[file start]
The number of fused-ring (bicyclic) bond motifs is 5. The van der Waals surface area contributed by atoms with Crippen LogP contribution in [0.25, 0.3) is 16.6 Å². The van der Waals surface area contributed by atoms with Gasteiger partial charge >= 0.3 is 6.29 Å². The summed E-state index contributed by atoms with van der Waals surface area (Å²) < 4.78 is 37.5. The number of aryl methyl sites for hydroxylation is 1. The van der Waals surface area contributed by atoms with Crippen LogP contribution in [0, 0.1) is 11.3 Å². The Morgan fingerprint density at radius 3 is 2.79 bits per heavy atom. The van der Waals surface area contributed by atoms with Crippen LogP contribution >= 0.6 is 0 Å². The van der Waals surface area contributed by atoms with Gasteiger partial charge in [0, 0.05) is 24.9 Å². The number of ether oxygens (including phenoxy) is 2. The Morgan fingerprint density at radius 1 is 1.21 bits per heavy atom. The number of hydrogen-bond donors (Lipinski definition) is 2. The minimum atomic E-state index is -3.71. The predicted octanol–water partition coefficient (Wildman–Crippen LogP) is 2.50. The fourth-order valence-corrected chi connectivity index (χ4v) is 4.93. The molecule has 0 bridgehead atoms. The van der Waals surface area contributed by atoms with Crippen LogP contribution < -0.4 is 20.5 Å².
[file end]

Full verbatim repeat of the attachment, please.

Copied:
The number of fused-ring (bicyclic) bond motifs is 5. The van der Waals surface area contributed by atoms with Crippen LogP contribution in [0.25, 0.3) is 16.6 Å². The van der Waals surface area contributed by atoms with Gasteiger partial charge >= 0.3 is 6.29 Å². The summed E-state index contributed by atoms with van der Waals surface area (Å²) < 4.78 is 37.5. The number of aryl methyl sites for hydroxylation is 1. The van der Waals surface area contributed by atoms with Crippen LogP contribution in [0, 0.1) is 11.3 Å². The Morgan fingerprint density at radius 3 is 2.79 bits per heavy atom. The van der Waals surface area contributed by atoms with Crippen LogP contribution >= 0.6 is 0 Å². The van der Waals surface area contributed by atoms with Gasteiger partial charge in [0, 0.05) is 24.9 Å². The number of ether oxygens (including phenoxy) is 2. The Morgan fingerprint density at radius 1 is 1.21 bits per heavy atom. The number of hydrogen-bond donors (Lipinski definition) is 2. The minimum atomic E-state index is -3.71. The predicted octanol–water partition coefficient (Wildman–Crippen LogP) is 2.50. The fourth-order valence-corrected chi connectivity index (χ4v) is 4.93. The molecule has 0 bridgehead atoms. The van der Waals surface area contributed by atoms with Crippen LogP contribution < -0.4 is 20.5 Å².